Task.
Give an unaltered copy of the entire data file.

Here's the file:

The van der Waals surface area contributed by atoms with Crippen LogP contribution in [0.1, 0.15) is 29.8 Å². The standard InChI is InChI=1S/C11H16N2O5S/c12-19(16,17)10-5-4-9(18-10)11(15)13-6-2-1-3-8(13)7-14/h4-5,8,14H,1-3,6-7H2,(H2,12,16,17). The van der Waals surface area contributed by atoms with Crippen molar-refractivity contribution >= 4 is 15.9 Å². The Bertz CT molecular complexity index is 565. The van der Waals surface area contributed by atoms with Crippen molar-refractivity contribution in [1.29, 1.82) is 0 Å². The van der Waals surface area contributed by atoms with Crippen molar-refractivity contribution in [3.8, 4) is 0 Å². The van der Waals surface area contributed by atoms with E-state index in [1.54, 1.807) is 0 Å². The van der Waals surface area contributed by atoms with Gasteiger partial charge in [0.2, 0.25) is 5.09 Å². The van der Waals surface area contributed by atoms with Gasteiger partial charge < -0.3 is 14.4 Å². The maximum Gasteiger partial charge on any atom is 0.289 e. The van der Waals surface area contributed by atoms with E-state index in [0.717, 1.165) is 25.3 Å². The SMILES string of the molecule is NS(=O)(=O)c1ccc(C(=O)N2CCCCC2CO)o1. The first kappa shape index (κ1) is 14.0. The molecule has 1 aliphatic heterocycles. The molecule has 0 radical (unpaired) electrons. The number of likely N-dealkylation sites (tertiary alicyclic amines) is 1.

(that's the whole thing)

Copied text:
The van der Waals surface area contributed by atoms with Crippen LogP contribution in [0.1, 0.15) is 29.8 Å². The standard InChI is InChI=1S/C11H16N2O5S/c12-19(16,17)10-5-4-9(18-10)11(15)13-6-2-1-3-8(13)7-14/h4-5,8,14H,1-3,6-7H2,(H2,12,16,17). The van der Waals surface area contributed by atoms with Crippen molar-refractivity contribution >= 4 is 15.9 Å². The Bertz CT molecular complexity index is 565. The van der Waals surface area contributed by atoms with Crippen molar-refractivity contribution in [1.29, 1.82) is 0 Å². The van der Waals surface area contributed by atoms with Crippen molar-refractivity contribution in [3.8, 4) is 0 Å². The van der Waals surface area contributed by atoms with E-state index in [1.54, 1.807) is 0 Å². The van der Waals surface area contributed by atoms with Gasteiger partial charge in [0.2, 0.25) is 5.09 Å². The van der Waals surface area contributed by atoms with Gasteiger partial charge < -0.3 is 14.4 Å². The maximum Gasteiger partial charge on any atom is 0.289 e. The van der Waals surface area contributed by atoms with E-state index in [0.717, 1.165) is 25.3 Å². The SMILES string of the molecule is NS(=O)(=O)c1ccc(C(=O)N2CCCCC2CO)o1. The first kappa shape index (κ1) is 14.0. The molecule has 1 aliphatic heterocycles. The molecule has 0 radical (unpaired) electrons. The number of likely N-dealkylation sites (tertiary alicyclic amines) is 1.